My father, Dale Eugene H…., as I noted above, was an oldest child.  At age ten, he lost his father.  He became “the man of the family”, and took it very seriously.  He tried to keep his two younger brothers out of trouble.  They tested him at every turn. He was 6’7″ tall, and very heavy most of his life. He never really felt at ease in the world.  I think he gave up a lot during his  teen years to be an adult.  He served in the Air Force (not flying, but teaching math to prospective pilots) during the Korean War, and spent time in Japan.  He hit the computer age at its’ infancy.  He was hired by IBM in the late 50’s, and became a programmer.  He worked on the big computers, the predecessors for the small ones we take for granted now.  He was transferred across the country a couple of times, which probably led to my parents’ divorce.  He had a disastrous second marriage, but married for a third time in his late 60’s.  He and his third wife, Anne, were true soul mates.  They got along wonderfully, and he was truly happy during that time.  It was wonderful to see him enjoy life.

My sister Kathleen, died just three and a half months ago.  If you have read this blog, you know this, as I have posted about this many times.  I am still reeling from her death.  She was a woman who lit up a room as she came into it.  She was 6″3″ tall.  She had a voice that was truly amazing.  She performed in operas, and taught music, directed church choirs, sang in choirs at both Christian churches and Jewish Temples.  She had friends of every race, creed color and religion.  The 400 people who attended her funeral truly looked like a cross-section of the world.  She had eyes that sparkled when she laughed, and shot knives when she was angry.  She was not angry often.  She had creative talent that was amazing.  She sewed, created crafts of all kinds, did pottery, drew, painted, and did needlework.  When we went through her sewing room, she had all sorts of projects lined up, ready to tackle at her next opportunity.  She loved to shop, found bargains at every turn, and would send gifts to me out of the blue, just because she found something she thought I would like.  I miss her more than I can explain.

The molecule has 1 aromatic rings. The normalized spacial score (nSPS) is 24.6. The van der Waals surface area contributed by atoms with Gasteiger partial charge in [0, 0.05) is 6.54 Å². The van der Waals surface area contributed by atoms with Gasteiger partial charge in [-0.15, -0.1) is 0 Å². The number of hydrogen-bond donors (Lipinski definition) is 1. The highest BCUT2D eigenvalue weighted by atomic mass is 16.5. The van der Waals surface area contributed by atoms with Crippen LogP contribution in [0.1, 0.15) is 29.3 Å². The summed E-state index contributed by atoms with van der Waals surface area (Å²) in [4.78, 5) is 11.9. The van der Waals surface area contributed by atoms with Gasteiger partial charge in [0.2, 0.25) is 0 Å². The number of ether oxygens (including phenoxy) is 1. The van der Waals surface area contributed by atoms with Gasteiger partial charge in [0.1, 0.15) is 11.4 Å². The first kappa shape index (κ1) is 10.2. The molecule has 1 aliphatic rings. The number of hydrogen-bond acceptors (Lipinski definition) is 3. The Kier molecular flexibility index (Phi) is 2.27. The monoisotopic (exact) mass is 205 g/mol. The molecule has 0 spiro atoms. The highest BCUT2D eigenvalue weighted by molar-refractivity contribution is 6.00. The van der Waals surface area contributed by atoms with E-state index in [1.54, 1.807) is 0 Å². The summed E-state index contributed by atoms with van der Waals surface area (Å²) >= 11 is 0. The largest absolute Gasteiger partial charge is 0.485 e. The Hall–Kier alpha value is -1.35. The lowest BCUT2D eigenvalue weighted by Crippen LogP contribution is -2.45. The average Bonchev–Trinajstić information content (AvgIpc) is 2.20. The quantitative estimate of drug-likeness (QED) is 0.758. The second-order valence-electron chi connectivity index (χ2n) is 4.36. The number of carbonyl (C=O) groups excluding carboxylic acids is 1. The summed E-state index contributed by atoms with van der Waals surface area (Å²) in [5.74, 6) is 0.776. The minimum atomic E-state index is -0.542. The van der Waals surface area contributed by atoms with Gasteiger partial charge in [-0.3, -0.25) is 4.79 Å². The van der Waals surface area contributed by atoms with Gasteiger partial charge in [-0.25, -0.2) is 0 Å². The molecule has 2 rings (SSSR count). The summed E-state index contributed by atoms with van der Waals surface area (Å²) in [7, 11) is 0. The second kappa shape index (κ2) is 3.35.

I have added the names of those whose names I did not include in my original post, as I realized that it is important to say their names, even after they are gone.

So, to all of them, and to Marjorie and Paul, my in-laws, and to Anne, my step-mother, I miss all of you.  Here’s to your memory.

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Responses

  1. Your last paragraph, about your sister, is like seeing the answer to a complex algebraic formula: there was x + yx + (z + a -b)…and all those variables together = Kathleen. And you.

    Lovely, honey.

    • Very interesting concept. But, as with any algebraic formula, we must know what we are solving for. I think that is my problem.

  2. Thank you for sharing. May their memories truly only be for a blessing.

  3. What a lovely way to remember your loved ones. We don’t have a special day over here, unless you count All Saints Day when we think of the dead, and of course, at Easter, when we decorate our graves in symbolic preparation for the Resurrection.

  4. That sounds like the outline for a very good book

    I am English Irish too..
    my Grandmother was Irish..maiden name Maher

    always wondered if I am related to Bill 🙂

    Good memories..